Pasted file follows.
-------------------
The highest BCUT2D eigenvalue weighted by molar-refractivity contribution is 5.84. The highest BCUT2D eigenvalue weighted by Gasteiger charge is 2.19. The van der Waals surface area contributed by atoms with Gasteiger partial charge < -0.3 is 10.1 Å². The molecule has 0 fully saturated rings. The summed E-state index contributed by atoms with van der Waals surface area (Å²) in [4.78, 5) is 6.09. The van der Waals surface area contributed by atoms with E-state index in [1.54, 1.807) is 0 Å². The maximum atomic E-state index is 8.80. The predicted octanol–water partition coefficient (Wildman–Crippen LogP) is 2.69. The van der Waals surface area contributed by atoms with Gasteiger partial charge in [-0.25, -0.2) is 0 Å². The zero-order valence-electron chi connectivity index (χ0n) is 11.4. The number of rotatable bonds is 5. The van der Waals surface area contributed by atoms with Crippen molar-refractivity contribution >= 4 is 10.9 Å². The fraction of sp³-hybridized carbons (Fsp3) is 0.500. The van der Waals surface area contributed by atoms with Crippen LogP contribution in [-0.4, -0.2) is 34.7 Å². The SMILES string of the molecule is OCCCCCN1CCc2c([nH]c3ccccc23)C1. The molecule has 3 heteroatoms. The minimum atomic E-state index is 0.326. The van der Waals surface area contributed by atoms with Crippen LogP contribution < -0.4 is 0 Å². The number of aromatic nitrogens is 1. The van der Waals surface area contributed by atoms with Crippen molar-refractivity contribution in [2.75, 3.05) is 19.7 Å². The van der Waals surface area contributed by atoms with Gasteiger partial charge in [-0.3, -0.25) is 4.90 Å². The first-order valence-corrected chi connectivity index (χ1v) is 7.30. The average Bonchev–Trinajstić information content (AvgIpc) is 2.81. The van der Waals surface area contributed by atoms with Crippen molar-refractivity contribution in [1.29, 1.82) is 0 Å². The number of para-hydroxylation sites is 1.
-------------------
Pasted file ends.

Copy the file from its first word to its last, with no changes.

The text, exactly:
The highest BCUT2D eigenvalue weighted by molar-refractivity contribution is 5.84. The highest BCUT2D eigenvalue weighted by Gasteiger charge is 2.19. The van der Waals surface area contributed by atoms with Gasteiger partial charge < -0.3 is 10.1 Å². The molecule has 0 fully saturated rings. The summed E-state index contributed by atoms with van der Waals surface area (Å²) in [4.78, 5) is 6.09. The van der Waals surface area contributed by atoms with E-state index in [1.54, 1.807) is 0 Å². The maximum atomic E-state index is 8.80. The predicted octanol–water partition coefficient (Wildman–Crippen LogP) is 2.69. The van der Waals surface area contributed by atoms with Gasteiger partial charge in [-0.25, -0.2) is 0 Å². The zero-order valence-electron chi connectivity index (χ0n) is 11.4. The number of rotatable bonds is 5. The van der Waals surface area contributed by atoms with Crippen molar-refractivity contribution >= 4 is 10.9 Å². The fraction of sp³-hybridized carbons (Fsp3) is 0.500. The van der Waals surface area contributed by atoms with Crippen LogP contribution in [-0.4, -0.2) is 34.7 Å². The SMILES string of the molecule is OCCCCCN1CCc2c([nH]c3ccccc23)C1. The molecule has 3 heteroatoms. The minimum atomic E-state index is 0.326. The van der Waals surface area contributed by atoms with Crippen LogP contribution < -0.4 is 0 Å². The number of aromatic nitrogens is 1. The van der Waals surface area contributed by atoms with Crippen molar-refractivity contribution in [2.75, 3.05) is 19.7 Å². The van der Waals surface area contributed by atoms with Gasteiger partial charge in [-0.3, -0.25) is 4.90 Å². The first-order valence-corrected chi connectivity index (χ1v) is 7.30. The average Bonchev–Trinajstić information content (AvgIpc) is 2.81. The van der Waals surface area contributed by atoms with Crippen molar-refractivity contribution in [1.29, 1.82) is 0 Å². The number of para-hydroxylation sites is 1.